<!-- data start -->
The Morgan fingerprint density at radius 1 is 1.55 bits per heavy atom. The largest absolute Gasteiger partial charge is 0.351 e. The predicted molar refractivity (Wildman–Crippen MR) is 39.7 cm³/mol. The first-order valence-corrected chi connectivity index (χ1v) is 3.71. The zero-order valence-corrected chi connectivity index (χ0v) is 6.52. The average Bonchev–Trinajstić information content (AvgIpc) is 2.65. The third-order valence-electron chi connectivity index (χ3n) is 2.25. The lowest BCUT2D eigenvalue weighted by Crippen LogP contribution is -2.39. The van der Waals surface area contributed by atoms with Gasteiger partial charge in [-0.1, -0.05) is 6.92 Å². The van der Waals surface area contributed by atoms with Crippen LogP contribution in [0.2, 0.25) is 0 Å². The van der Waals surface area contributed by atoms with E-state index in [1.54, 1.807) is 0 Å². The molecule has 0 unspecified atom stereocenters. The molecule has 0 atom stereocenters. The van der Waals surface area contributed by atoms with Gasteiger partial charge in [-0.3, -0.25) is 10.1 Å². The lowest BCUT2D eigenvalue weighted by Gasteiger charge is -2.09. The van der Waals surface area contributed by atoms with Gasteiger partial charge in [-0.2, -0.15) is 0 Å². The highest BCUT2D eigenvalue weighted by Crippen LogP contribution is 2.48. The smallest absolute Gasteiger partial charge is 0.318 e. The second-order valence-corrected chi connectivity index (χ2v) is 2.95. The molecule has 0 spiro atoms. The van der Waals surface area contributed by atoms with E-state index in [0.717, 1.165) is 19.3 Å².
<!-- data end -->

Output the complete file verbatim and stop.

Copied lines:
The Morgan fingerprint density at radius 1 is 1.55 bits per heavy atom. The largest absolute Gasteiger partial charge is 0.351 e. The predicted molar refractivity (Wildman–Crippen MR) is 39.7 cm³/mol. The first-order valence-corrected chi connectivity index (χ1v) is 3.71. The zero-order valence-corrected chi connectivity index (χ0v) is 6.52. The average Bonchev–Trinajstić information content (AvgIpc) is 2.65. The third-order valence-electron chi connectivity index (χ3n) is 2.25. The lowest BCUT2D eigenvalue weighted by Crippen LogP contribution is -2.39. The van der Waals surface area contributed by atoms with Gasteiger partial charge in [-0.1, -0.05) is 6.92 Å². The van der Waals surface area contributed by atoms with Crippen LogP contribution in [0.2, 0.25) is 0 Å². The van der Waals surface area contributed by atoms with E-state index in [1.54, 1.807) is 0 Å². The molecule has 0 unspecified atom stereocenters. The molecule has 0 atom stereocenters. The van der Waals surface area contributed by atoms with Gasteiger partial charge in [-0.3, -0.25) is 10.1 Å². The lowest BCUT2D eigenvalue weighted by Gasteiger charge is -2.09. The van der Waals surface area contributed by atoms with Gasteiger partial charge in [-0.2, -0.15) is 0 Å². The highest BCUT2D eigenvalue weighted by Crippen LogP contribution is 2.48. The smallest absolute Gasteiger partial charge is 0.318 e. The second-order valence-corrected chi connectivity index (χ2v) is 2.95. The molecule has 0 spiro atoms. The van der Waals surface area contributed by atoms with E-state index in [0.717, 1.165) is 19.3 Å².